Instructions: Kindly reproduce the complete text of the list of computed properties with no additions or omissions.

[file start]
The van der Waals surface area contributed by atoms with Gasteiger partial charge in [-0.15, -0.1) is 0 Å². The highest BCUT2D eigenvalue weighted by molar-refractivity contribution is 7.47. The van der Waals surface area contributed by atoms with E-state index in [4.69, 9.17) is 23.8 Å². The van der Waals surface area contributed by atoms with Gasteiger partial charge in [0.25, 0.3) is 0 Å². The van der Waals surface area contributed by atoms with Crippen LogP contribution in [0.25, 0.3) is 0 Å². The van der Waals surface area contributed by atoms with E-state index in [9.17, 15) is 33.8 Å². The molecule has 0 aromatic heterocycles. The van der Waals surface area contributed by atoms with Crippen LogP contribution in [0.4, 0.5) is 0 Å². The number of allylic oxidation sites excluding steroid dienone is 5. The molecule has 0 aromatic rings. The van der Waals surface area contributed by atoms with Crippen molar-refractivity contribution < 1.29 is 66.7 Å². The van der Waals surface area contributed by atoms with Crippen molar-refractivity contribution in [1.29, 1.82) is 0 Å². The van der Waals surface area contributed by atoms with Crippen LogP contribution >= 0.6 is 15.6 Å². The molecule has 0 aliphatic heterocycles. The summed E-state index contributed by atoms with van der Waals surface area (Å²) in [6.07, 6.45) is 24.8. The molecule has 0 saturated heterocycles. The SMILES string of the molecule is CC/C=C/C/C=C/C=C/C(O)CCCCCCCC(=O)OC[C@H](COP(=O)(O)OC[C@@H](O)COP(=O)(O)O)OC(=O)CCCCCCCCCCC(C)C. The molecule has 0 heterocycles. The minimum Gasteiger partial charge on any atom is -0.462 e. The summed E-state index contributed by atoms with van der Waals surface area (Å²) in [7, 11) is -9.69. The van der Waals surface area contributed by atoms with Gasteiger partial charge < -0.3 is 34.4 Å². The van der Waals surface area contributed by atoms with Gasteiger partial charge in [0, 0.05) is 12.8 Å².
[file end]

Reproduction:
The van der Waals surface area contributed by atoms with Gasteiger partial charge in [-0.15, -0.1) is 0 Å². The highest BCUT2D eigenvalue weighted by molar-refractivity contribution is 7.47. The van der Waals surface area contributed by atoms with E-state index in [4.69, 9.17) is 23.8 Å². The van der Waals surface area contributed by atoms with Gasteiger partial charge in [0.25, 0.3) is 0 Å². The van der Waals surface area contributed by atoms with Crippen LogP contribution in [0.25, 0.3) is 0 Å². The van der Waals surface area contributed by atoms with E-state index in [9.17, 15) is 33.8 Å². The molecule has 0 aromatic heterocycles. The van der Waals surface area contributed by atoms with Crippen LogP contribution in [0.4, 0.5) is 0 Å². The number of allylic oxidation sites excluding steroid dienone is 5. The molecule has 0 aromatic rings. The van der Waals surface area contributed by atoms with Crippen molar-refractivity contribution < 1.29 is 66.7 Å². The van der Waals surface area contributed by atoms with Crippen molar-refractivity contribution in [1.29, 1.82) is 0 Å². The van der Waals surface area contributed by atoms with Crippen LogP contribution >= 0.6 is 15.6 Å². The molecule has 0 aliphatic heterocycles. The summed E-state index contributed by atoms with van der Waals surface area (Å²) in [6.07, 6.45) is 24.8. The molecule has 0 saturated heterocycles. The SMILES string of the molecule is CC/C=C/C/C=C/C=C/C(O)CCCCCCCC(=O)OC[C@H](COP(=O)(O)OC[C@@H](O)COP(=O)(O)O)OC(=O)CCCCCCCCCCC(C)C. The molecule has 0 heterocycles. The minimum Gasteiger partial charge on any atom is -0.462 e. The summed E-state index contributed by atoms with van der Waals surface area (Å²) in [7, 11) is -9.69. The van der Waals surface area contributed by atoms with Gasteiger partial charge < -0.3 is 34.4 Å². The van der Waals surface area contributed by atoms with Gasteiger partial charge in [0, 0.05) is 12.8 Å².